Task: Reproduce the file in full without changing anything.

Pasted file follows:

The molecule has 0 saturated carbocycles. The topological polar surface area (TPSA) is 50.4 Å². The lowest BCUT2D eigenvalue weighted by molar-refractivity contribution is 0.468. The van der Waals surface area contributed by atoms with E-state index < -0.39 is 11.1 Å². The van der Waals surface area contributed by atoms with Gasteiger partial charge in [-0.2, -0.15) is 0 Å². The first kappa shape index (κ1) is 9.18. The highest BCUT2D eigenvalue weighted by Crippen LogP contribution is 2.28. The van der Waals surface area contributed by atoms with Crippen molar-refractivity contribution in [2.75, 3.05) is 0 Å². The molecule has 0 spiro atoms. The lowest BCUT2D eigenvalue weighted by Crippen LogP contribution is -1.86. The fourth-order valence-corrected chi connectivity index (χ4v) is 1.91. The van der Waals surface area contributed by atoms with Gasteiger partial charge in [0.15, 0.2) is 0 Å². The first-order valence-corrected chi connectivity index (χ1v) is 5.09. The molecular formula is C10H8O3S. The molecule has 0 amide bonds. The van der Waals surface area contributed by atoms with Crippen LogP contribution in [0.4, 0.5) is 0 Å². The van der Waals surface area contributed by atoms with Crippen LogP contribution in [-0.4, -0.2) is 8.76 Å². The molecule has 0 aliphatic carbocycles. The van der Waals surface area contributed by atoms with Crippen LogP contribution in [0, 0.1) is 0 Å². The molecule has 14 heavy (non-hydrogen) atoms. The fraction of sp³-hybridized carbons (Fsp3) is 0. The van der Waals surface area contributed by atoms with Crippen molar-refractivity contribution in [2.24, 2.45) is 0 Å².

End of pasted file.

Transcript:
The molecule has 0 saturated carbocycles. The topological polar surface area (TPSA) is 50.4 Å². The lowest BCUT2D eigenvalue weighted by molar-refractivity contribution is 0.468. The van der Waals surface area contributed by atoms with E-state index < -0.39 is 11.1 Å². The van der Waals surface area contributed by atoms with Gasteiger partial charge in [-0.2, -0.15) is 0 Å². The first kappa shape index (κ1) is 9.18. The highest BCUT2D eigenvalue weighted by Crippen LogP contribution is 2.28. The van der Waals surface area contributed by atoms with Crippen molar-refractivity contribution in [2.75, 3.05) is 0 Å². The molecule has 0 spiro atoms. The lowest BCUT2D eigenvalue weighted by Crippen LogP contribution is -1.86. The fourth-order valence-corrected chi connectivity index (χ4v) is 1.91. The van der Waals surface area contributed by atoms with Gasteiger partial charge in [0.15, 0.2) is 0 Å². The first-order valence-corrected chi connectivity index (χ1v) is 5.09. The molecular formula is C10H8O3S. The molecule has 0 amide bonds. The van der Waals surface area contributed by atoms with Crippen LogP contribution in [0.4, 0.5) is 0 Å². The van der Waals surface area contributed by atoms with Crippen LogP contribution in [-0.4, -0.2) is 8.76 Å². The molecule has 0 aliphatic carbocycles. The van der Waals surface area contributed by atoms with Crippen LogP contribution in [0, 0.1) is 0 Å². The molecule has 14 heavy (non-hydrogen) atoms. The fraction of sp³-hybridized carbons (Fsp3) is 0. The van der Waals surface area contributed by atoms with Crippen molar-refractivity contribution in [2.24, 2.45) is 0 Å².